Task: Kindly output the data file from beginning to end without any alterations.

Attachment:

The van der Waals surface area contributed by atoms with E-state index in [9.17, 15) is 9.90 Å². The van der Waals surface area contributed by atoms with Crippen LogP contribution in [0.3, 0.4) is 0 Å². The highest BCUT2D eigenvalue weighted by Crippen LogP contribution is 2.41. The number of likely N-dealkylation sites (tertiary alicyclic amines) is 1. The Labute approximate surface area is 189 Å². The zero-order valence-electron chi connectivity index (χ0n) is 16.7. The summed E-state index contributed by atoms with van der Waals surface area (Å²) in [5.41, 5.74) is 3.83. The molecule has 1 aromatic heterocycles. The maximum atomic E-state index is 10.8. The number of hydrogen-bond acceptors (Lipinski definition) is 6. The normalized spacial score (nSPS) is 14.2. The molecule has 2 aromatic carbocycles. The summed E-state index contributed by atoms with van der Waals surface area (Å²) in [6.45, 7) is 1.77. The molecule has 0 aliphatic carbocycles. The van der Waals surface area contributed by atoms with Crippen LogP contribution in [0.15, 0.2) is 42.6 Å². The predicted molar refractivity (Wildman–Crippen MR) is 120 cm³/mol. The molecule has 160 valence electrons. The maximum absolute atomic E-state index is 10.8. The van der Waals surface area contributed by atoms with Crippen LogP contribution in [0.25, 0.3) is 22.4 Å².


The van der Waals surface area contributed by atoms with E-state index in [9.17, 15) is 9.90 Å². The van der Waals surface area contributed by atoms with Crippen LogP contribution in [0.3, 0.4) is 0 Å². The highest BCUT2D eigenvalue weighted by Crippen LogP contribution is 2.41. The number of likely N-dealkylation sites (tertiary alicyclic amines) is 1. The Labute approximate surface area is 189 Å². The zero-order valence-electron chi connectivity index (χ0n) is 16.7. The summed E-state index contributed by atoms with van der Waals surface area (Å²) in [5.41, 5.74) is 3.83. The molecule has 1 aromatic heterocycles. The maximum atomic E-state index is 10.8. The number of hydrogen-bond acceptors (Lipinski definition) is 6. The normalized spacial score (nSPS) is 14.2. The molecule has 2 aromatic carbocycles. The summed E-state index contributed by atoms with van der Waals surface area (Å²) in [6.45, 7) is 1.77. The molecule has 0 aliphatic carbocycles. The van der Waals surface area contributed by atoms with Crippen LogP contribution in [0.15, 0.2) is 42.6 Å². The predicted molar refractivity (Wildman–Crippen MR) is 120 cm³/mol. The molecule has 160 valence electrons. The maximum absolute atomic E-state index is 10.8. The van der Waals surface area contributed by atoms with Crippen LogP contribution in [0.25, 0.3) is 22.4 Å².